WP 5 – Analysis of fishermen’s behavior to spatial management options and assessment of the economic and ecological performance of alternative spatial plans

Responsible: Francois Bastardie DTU-Aqua, Denmark


• to develop an operational modelling framework to analyze fishermen’s behaviour and predict their likely responses to spatial management options;

• to measure economic and ecological performance of alternative spatial plans by scenario evaluations including delineating locations and space limits that ensures certain levels of production to local fishers and farmers;

• to identify recommendations for a better integration of fisheries and aquaculture in MSP (link to WP6).

WP5 will develop an operational modelling framework to analyze fishers´ decision making and predict likely responses of fisheries to spatial management options. The WP should assess whether actual MSP measures could have adverse effects on important fisheries and further document potential best placements for priorities areas for fisheries that would minimize the effects on fishing or harbors communities. The developed tools operate with MSP-relevant resolution in time, space and fishing units with specific exploitation patterns and come together with a set of parameterization routines incorporated to a userfriendly interface handling high amounts of quantitative data in a unified modelling framework.

A first step will develop the fine-scaled mapping and the investigation of the determinants of the spatial distribution of fishing effort (random utility models, RUM), including data or predictive models on the distribution of the harvested resources. The WP may further measure how well the existing spatial patterns fit the optimal allocation of the fisheries predicted by spatial optimization tools e.g. MARXAN or given by site suitability index studies. In a second step, the WP framework will use and apply the identified drivers to predict the static spatial effort reallocation induced by the drivers in response to various spatial MSP settings. Wherever possible, a dynamic approach will be developed and further apply a discrete-time simulation tool (DISPLACE, a dynamic, spatial individual vessel-based modelling approach) (Bastardie et al., 2014) to further gain insights in predicting the displacement of the fishing effort and pressure in response to the alternative spatial plans.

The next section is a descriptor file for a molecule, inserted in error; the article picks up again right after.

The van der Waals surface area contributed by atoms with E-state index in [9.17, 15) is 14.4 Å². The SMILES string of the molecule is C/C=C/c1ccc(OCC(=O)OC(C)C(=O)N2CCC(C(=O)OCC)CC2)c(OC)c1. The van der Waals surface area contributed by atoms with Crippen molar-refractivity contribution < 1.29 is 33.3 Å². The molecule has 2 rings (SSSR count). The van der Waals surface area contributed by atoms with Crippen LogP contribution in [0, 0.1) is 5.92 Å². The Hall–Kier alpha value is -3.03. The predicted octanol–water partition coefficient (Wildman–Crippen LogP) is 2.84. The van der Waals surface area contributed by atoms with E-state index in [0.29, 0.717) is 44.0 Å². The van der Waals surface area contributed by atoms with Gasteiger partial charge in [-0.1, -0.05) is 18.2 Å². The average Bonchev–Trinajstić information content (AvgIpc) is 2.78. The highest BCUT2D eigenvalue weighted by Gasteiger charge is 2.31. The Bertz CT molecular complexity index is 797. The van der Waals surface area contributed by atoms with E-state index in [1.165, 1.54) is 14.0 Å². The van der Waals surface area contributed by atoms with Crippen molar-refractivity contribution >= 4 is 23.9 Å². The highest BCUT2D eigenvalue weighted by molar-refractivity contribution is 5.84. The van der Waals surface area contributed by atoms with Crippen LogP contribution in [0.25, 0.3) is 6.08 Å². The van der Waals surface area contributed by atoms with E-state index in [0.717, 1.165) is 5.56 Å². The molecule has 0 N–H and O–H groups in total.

A dynamic approach include by nature the cumulative propagated effects that may arise from the interlinked interactions of the ecological-economic fishery dynamics system such as displacement toward sensitive habitats, concentration of the pressure in a narrow space and consequences in cost for fishing, underlying stock developments, landing composition, etc. By including the fish and shellfish population dynamics and the responses of the fish populations to fishing the approach also evaluates the sustainability of the harvesting under spatial plan alternatives and potential external risks (low productivity scenarios, increased fuel prices, etc.). By accounting for parameters determining the fisher and vessel´s behaviour in each region, the framework could adapt to each case studies if the model builds upon flexible decisions trees and flow charts that fit to what drive and motivate the fishers during the fishing operations, possibly informed from the RUM, the regional stakeholder´s consultations and surveys.

The GRID web-application GIS tool platform managing information from CSs will provide the spatial information to both the static and the dynamic views. The WP will adopt a hierarchical analysis (e.g. GRID, RUM, DISPLACE) depending on the quality of available data from CSs and in cooperation with the other WPs. The WP will eventually support a quantitative analysis for the generalization of the impacts of the micro-decisions at the regional scale and document the analysis of costs and benefits from the perspective of the various fishing communities at stake when restrained by other utilization of the seas (aquaculture sites, shipping lanes or offshore constructions). In each CSs the alternative scenarios from ongoing regional spatial plans and alternatives will be ranked against fishery economic performance indicators and the essential areas and fishing locations that ensure certain levels of production to local fishers and farmers identified.